plot '+' using 1:(g($1)):(f($1)) with filledcurves closed linestyle 4 title 'Area between two functions'

How to export the plot for MS Office

Although of course you can do a printscreen, the best format to use with Word, Powerpoint etc. is the Enhanced Metafile Format (.emf). The best thing about it is that it’s scalable. Surprisingly, if you have a .emf image and preview it (Windows uses Paint by default) it seems awful; but if you insert it in Word it looks great.

So, in order to create a plot and get it as an .emf you need to do something like this:

# output directory and file name
cd 'c:\temp\gnuplot'
set terminal emf enhanced
set output 'plot.emf'
# create the plot
set xrange [-100:100]
f(x)=x**2-10*x
plot f(x) title 'f(x)=x^2-10x'
# because of 'set output' above, plot creates
# the file on disk instead of showing it on the screen
# NOTE: until you 'unset output', the plot file (.emf, .pdf, whatever)
# is locked and cannot be accessed
unset output
# normally you need to return the plot output to the screen
set terminal wxt

How to plot using batch files

Creating a batch file is useful in several scenarios. For example, you might have a data file (like out1.txt above) which changes every day; and every day you need to create the same graph, but with the fresh data.

So in order to do this, just write all gnuplot commands to a text file and execute it with gnuplot.exe. See the example below (the backslash means that the line is continued):

# Save as 'C:\temp\dailychart.plt'
cd 'c:\temp\gnuplot'
set terminal pdf enhanced
set output "plot.pdf"
f(x) = 980/x
c(x) = 650
plot \
f(x) title '980 limit' linestyle 1, \
c(x) title '2 sec limit' linestyle 2, \
'out1.txt' using 1:2 title 'External data' linestyle 3, \
'out2.txt' using 1:3 title 'External data 2' linestyle 4
unset output
quit

The .plt extension is the gnuplot default, but you can name the file anything (e.g. .txt). Now open a Windows command prompt and type:

"C:\Program Files (x86)\gnuplot\bin\gnuplot.exe" c:\temp\dailychart.plt

Links and FAQs

By far the best resource is the demo scripts library. Here you can find almost anything and adapt it for your scenario.

Demo scripts for gnuplot (with images of output)
http://www.gnuplot.info/demo/

gnuplot Quick Reference (.pdf)
http://www.gnuplot.info/docs_4.0/gpcard.pdf

Plotting functions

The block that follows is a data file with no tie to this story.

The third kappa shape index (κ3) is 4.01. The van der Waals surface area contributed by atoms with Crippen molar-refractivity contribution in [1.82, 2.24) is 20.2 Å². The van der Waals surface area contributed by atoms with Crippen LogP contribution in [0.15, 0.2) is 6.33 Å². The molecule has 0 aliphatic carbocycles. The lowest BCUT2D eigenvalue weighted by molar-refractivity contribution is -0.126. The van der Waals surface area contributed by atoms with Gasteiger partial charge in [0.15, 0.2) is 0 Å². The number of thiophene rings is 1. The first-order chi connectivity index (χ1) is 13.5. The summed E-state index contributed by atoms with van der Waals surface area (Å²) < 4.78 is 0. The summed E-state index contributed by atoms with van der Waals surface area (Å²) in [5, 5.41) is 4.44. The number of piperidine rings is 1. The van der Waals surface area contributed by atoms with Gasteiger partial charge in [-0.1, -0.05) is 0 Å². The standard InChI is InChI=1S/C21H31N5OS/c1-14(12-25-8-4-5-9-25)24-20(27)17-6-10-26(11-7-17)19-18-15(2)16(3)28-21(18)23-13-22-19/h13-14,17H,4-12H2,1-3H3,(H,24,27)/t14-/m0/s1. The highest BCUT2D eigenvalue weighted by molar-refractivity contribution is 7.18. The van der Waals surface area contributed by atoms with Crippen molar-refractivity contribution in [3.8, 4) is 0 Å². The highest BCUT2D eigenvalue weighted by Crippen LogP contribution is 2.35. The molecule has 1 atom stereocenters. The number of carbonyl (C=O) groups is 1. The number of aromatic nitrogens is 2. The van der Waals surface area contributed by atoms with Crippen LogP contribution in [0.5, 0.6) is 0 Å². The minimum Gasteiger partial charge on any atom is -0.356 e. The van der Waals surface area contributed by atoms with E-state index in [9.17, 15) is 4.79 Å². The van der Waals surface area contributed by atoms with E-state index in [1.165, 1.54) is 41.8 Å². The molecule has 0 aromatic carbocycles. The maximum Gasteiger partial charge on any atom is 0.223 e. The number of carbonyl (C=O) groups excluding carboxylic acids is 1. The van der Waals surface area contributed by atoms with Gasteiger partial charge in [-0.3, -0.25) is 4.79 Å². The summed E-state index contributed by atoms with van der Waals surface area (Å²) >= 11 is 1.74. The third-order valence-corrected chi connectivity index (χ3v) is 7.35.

http://www.gnuplotting.org/plotting-functions/

A Brief Manual and Tutorial
http://people.duke.edu/~hpgavin/gnuplot.html

gnuplot FAQ
http://www.gnuplot.info/faq/faq.html

Official gnuplot documentation
http://www.gnuplot.info/documentation.html

Oh the joy of coding with German Office

So I’m maintaining an Access database, with lots of VBA code, which serves as an internal management tool.

Changing a report should be, and usually is, pretty straight forward. But there I am today, after all changes are done, stuck trying to understand WHY THE FREAKING F*** a format string doesn’t work.

The offender is a text box with a date, and I’m trying to get it to be displayed like Nov-2015. So, according to Microsoft’s documentation, the format string is mmm-yyyy. Needless to say, didn’t work.

After an hour or so of banging my head on the wall, enlightenment comes: Year in German is Jahr !!! So mmm-jjjj, and, pronto, it worked like a charm.

By the way, Microsoft’s german doc is wrong (seems like a copy-paste error): it mentions jj and yyyy, instead of jj and jjjj which work (giving 15 and 2015 respectively).

GRRRRRRRRRRRRRRRRRRR *#@$%

How to overload static methods in C#

Let’s say I have an abstract generic class and a descendant:

public abstract class AuditObject<T> : ActiveRecordBase<T>;

(yes I’m using ActiveRecord) and

public class Employee : AuditObject<Employee>

In both of them I define some static Methods, e.g.

public static DataTable GetLookupTable(String where, Int32 topRows)
{
  return doExtremelyCleverStuffToFetchData(where, topRows);
}

(in the Employee class you need public new static or else you get a compiler warning)

As the code is, when I call e.g.

DataTable myList = AuditObject<T>.GetLookupTable("inactive = 0", 100);

…and T is Employee, the static method is not “overriden” i.e. the one that is executed is the method in AuditObject, not Employee .So in AuditObject I modified the static methods (in this example, GetLookupTable) like this :

public static DataTable GetLookupTable(String where, Int32 topRows)
{
  DataTable tbl = null;
  Boolean hasOverride = hasMethodOverride("GetLookupTable");
  if (hasOverride)
  {
    tbl = invokeStaticMethod<T>("GetLookupTable", new Object[2] { where, topRows }) as DataTable;
  }
  else
  {
    tbl = doExtremelyCleverStuffToFetchData(where, topRows);
  }
  return tbl;
}

Here’s how I find out if the static method exists :

private static Boolean hasMethodOverride(String methodName)
{
  var methodQuery =
    from method in typeof(T).GetMethods(
    BindingFlags.Static | BindingFlags.Public | BindingFlags.InvokeMethod)
    where method.Name == methodName
    select method;
  return methodQuery.Count() > 0;
}

And here’s how the “override” method is called :

public static Object invokeStaticMethod<T>(String MethodName, Object[] Args)
{
return typeof(T).InvokeMember(MethodName,
  BindingFlags.Public | BindingFlags.Static | BindingFlags.InvokeMethod,
  null, null, Args);
}

Voila ! When I call, say, DataTable myList = AuditObject<T>.GetLookupTable(“inactive = 0”, 100); and T is Employee, I get results from the static method defined in the Employee class.